Denials are one of the more frustrating aspects of medical billing. A denial is basically an insurance company’s ploy to not pay a claim. There are many reasons that a claim will be denied. Industry Standards show that denials should be 2% or less of monthly net collection. Keeping denials to a minimum can be challenging; however, it is key to successful Revenue Cycle Management.
To improve your denial management, the first step is to analyze current denials received. Start with the top/most common denials received and work from there. What are the reasons for denials – incorrect patient eligibility and benefits, lack of authorization, lack of medical necessity, coding errors, billing errors or something else? Tracking this will allow you to determine and understand what needs to be done to reduce and/or avoid denials. Some denials are avoidable and can be eliminated with a proper denial management process.
Incorrect patient eligibility and benefits: the front-end staff holds a vital and key role in any medical office/practice/setting. Carefully looking at the insurance card is key to obtaining the proper information for the patient. Checking eligibility and benefits is essential and key in a smooth claim process.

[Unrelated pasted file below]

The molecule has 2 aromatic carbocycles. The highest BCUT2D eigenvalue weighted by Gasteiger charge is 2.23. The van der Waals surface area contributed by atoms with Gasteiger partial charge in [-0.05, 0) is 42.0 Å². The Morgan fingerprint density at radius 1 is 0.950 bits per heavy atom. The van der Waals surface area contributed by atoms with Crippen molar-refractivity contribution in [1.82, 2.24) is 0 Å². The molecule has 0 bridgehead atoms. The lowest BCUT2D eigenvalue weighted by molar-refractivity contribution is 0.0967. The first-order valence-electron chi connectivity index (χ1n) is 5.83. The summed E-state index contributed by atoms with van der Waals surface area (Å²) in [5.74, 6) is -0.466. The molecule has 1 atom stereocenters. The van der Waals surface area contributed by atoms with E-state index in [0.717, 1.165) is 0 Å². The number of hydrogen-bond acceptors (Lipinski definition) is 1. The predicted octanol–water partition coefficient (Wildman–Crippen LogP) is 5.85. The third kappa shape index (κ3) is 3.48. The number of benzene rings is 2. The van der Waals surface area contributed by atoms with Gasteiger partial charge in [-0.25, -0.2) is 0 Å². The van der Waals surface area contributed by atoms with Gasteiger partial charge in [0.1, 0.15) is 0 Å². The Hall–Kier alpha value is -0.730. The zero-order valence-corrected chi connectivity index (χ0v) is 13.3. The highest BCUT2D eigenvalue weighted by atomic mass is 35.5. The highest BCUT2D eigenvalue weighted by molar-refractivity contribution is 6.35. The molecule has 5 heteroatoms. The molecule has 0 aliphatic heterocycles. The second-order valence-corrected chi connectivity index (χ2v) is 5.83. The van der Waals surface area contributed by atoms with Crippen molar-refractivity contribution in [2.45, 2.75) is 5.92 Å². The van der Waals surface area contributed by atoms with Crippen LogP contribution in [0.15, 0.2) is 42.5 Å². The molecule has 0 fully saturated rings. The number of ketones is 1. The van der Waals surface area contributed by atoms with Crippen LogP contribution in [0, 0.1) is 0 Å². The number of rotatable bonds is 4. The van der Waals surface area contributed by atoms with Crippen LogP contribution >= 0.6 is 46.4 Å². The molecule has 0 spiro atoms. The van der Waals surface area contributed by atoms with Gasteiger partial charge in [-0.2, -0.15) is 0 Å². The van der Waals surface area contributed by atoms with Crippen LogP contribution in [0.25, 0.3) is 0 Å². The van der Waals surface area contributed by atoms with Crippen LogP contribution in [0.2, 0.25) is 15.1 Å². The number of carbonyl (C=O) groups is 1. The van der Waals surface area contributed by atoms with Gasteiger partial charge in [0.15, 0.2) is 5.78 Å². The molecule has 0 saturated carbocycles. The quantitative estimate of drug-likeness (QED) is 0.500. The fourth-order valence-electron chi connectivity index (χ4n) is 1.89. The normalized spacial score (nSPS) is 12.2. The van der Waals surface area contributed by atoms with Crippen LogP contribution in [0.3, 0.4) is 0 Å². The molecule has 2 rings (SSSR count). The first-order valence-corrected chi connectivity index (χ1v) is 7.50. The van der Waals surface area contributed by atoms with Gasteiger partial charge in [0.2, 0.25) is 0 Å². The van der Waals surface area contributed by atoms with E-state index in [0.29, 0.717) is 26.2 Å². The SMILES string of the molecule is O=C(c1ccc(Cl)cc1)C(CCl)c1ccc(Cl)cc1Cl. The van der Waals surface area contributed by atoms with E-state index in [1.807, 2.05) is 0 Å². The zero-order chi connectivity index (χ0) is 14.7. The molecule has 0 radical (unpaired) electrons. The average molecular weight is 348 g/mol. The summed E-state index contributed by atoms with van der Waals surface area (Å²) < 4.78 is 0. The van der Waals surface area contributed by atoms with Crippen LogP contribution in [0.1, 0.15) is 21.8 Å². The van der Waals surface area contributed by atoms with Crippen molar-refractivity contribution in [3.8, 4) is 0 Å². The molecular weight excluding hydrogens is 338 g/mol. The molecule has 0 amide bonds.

Lack of Authorization: the front-end staff should be aware of the patient’s insurance policy and benefits. Checking these benefits is key to knowing if prior authorization is required.
Lack of Medical Necessity: Coding staff should be aware of the different payers and the clinical medical policies that these payers have. Medicare has Articles/LCDs/NCDs that are specific and clear of what diagnosis code is required for a certain CPT code. Most payers will have these readily available on their website.
Coding Errors: Coding staff should be up to date on coding changes for payers. Many times, a denial is received due to missing a digit on a diagnosis code or use of an incorrect modifier.
Billing Errors: this is a wide area for denials to occur. From duplicate claim to past timely filing to the claim already being adjudicated, the Billing/RC team should verify and review the claim details before refiling a claim.
There are many other areas of denials that can take place. Knowing what the top denials are and working to avoid them is key. Once these denials are uncontrol, reviewing additional denials is the next step. Putting a plan into motion and holding the team responsible will help make the process run smooth and eventually, the denials will drop within a normal and manageable range.